If you want to engage in performance or competitive activity, it may be good to consult with a sports and fitness nutritionist who is also educated about diabetes. Eat a balanced diet of complex carbs, proteins, and fats before doing exercise to provide steady energy.
What’s the best time of day to exercise ?
The main thing to remember about diabetes and exercise is that you’re doing it. The optimum time to exercise is when it is most convenient for your lifestyle. There is no such thing as a perfect moment to exercise; the advantages might be felt two to 48 hours later. To guarantee good sleep, it is best not to exercise for at least two hours before going to bed.
How much exercise should I get ?
The recommended amount of exercise each week is 150 minutes. So, 30 minutes of aerobic activity, such as walking, five days a week would be enough to satisfy the activity goal. The CDC also recommends including at least two times per week activities that target all of your major muscle groups (legs, hips, back, belly, chest, shoulders, and arms).
When should I check my blood sugar ?
When working out with diabetes, a reasonable rule of thumb is to check your blood sugar before, during, and after exercise. If you are using a drug that is known to induce low blood sugar (hypoglycemia), such as insulin, you should check your blood sugar 30 minutes before activity, and if you feel signs of low blood glucose during exercise, you should check your blood sugar. It is critical to always have a sugar snack on hand while exercising in case of hypoglycemia.
Hypoglycemia symptoms include fatigue, dizziness, weariness, hunger, shivering, heart palpitations, and mood disturbances.
Having a medical ID is essential for the prevention and management of this emergency. She urges patients to check their blood sugar again 30-60 minutes after exercise and believes that using a continuous glucose monitor is particularly useful in this respect.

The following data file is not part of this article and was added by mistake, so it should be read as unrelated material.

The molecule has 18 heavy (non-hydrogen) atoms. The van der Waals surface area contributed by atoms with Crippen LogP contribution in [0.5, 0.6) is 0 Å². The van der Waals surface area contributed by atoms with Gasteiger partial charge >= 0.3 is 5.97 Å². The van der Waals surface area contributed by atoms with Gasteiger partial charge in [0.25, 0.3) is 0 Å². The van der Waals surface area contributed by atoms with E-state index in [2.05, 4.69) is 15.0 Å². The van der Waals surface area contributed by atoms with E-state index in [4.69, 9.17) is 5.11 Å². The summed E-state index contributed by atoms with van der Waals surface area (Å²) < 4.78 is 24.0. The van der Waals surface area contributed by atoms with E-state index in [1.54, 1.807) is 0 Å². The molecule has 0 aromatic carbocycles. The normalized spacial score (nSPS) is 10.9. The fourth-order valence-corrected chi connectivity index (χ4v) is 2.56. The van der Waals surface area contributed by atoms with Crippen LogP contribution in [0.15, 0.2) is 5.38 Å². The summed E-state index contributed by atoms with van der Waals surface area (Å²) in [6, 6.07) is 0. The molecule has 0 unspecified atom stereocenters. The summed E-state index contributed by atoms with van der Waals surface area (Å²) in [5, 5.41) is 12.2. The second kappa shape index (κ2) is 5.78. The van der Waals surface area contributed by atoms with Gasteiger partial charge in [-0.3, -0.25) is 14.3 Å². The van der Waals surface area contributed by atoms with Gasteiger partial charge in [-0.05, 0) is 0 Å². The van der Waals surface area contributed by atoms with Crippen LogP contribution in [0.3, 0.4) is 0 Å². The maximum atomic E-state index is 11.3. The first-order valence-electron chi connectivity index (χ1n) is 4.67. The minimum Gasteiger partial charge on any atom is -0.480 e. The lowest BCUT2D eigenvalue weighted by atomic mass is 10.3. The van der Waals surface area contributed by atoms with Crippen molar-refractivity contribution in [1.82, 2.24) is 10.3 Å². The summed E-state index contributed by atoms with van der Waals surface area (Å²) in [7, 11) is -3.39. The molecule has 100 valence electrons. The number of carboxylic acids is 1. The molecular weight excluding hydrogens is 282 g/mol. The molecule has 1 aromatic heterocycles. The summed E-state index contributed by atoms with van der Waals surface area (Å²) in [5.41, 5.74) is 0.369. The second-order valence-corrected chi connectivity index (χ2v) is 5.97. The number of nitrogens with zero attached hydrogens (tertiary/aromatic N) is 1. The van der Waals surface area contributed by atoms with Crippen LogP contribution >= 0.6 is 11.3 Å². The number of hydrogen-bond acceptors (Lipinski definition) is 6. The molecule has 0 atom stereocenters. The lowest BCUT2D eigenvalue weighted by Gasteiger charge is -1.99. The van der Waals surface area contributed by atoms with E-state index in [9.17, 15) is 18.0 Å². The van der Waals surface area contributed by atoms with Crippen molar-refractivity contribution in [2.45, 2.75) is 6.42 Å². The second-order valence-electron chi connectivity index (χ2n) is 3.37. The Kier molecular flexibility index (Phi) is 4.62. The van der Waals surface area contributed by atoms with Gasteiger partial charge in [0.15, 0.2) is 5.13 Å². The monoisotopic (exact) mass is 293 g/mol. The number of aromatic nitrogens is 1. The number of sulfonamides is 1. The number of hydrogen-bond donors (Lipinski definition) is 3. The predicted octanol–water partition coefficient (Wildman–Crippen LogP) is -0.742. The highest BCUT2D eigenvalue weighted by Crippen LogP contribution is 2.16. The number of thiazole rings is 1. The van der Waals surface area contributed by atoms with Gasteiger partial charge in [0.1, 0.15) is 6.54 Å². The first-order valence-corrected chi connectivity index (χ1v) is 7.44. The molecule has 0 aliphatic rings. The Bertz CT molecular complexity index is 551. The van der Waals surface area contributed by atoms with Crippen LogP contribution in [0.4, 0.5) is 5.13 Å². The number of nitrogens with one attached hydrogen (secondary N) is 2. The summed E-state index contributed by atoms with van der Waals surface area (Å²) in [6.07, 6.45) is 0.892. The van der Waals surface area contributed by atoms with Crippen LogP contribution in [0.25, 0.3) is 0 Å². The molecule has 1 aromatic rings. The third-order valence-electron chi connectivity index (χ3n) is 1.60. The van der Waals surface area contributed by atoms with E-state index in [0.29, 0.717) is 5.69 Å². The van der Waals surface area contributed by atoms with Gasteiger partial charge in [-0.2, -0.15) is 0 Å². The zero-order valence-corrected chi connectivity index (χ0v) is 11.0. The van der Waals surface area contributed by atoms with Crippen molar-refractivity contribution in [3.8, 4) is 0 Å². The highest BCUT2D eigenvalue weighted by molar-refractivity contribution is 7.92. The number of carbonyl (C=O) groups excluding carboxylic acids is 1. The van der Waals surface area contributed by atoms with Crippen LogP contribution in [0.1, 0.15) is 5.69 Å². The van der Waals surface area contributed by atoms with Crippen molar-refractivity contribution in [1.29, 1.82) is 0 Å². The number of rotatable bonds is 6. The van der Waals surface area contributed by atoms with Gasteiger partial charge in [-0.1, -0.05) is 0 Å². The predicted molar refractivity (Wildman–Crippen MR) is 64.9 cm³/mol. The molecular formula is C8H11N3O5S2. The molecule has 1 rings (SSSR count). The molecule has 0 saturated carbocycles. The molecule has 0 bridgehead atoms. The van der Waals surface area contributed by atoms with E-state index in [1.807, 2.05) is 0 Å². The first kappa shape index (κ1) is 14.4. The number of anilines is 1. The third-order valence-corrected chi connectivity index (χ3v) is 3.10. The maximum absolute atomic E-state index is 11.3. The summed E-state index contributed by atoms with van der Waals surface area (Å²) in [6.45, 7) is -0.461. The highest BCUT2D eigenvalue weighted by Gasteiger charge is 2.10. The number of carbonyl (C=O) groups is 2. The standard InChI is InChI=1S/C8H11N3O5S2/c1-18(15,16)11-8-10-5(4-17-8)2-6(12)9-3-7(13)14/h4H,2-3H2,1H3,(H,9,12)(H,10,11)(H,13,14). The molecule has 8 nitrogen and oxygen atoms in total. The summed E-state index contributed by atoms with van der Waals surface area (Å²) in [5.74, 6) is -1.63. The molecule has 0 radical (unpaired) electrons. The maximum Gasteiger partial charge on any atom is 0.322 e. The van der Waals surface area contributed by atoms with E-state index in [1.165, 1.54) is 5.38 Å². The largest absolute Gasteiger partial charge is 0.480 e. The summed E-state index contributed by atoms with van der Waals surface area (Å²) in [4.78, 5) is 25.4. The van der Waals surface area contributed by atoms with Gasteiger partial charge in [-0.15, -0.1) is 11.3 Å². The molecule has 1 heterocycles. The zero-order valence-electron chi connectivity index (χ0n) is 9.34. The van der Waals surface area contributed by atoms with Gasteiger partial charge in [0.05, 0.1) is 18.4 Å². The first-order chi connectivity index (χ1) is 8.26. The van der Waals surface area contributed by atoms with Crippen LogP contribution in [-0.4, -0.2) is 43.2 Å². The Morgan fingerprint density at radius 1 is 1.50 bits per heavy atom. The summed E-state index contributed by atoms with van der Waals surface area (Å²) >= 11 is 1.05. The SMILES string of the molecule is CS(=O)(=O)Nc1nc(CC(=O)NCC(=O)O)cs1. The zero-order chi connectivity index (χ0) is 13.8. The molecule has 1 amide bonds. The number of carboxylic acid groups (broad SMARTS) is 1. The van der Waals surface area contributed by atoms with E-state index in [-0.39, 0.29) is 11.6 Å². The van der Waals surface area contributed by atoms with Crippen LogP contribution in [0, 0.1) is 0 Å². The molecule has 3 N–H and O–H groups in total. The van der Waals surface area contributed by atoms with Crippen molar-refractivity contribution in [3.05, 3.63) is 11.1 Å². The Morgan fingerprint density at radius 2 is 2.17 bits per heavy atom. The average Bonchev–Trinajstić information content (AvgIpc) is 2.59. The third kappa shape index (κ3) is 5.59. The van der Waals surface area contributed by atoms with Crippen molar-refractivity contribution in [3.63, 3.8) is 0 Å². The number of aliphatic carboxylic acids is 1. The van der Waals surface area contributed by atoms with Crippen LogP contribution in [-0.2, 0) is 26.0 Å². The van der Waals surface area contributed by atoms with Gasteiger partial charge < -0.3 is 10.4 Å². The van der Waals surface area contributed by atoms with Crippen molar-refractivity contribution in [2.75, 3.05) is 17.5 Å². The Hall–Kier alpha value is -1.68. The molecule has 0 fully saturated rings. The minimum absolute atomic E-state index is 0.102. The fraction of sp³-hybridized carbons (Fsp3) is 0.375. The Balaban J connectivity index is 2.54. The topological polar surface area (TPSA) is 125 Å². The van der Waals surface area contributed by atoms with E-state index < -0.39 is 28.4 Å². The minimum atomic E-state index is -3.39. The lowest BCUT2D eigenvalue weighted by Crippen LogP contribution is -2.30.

How much exercise is too much for a diabetic ?
If you push yourself too hard, your body will tell you. Listen to your body, and if you feel short of breath or muscular discomfort, slow down and take a rest. Stop exercising if you have any of the hypoglycemic symptoms. Headache, weariness, shakiness, muscular cramps, vision abnormalities, or lightheadedness are other crucial warning symptoms.
Best exercises for diabetes
The American Diabetes Association (ADA) advises that patients with diabetes of all types undertake at least 150 minutes of moderate-intensity activity and/or 90 minutes of intense exercise each week. According to Sears, it is critical to combine both aerobic and strength training into your fitness program. Aim for three to five days of aerobic activity per week and two to three days of weight training per week. Non-exercise activity should ideally involve mobility throughout the day and the avoidance of extended sitting.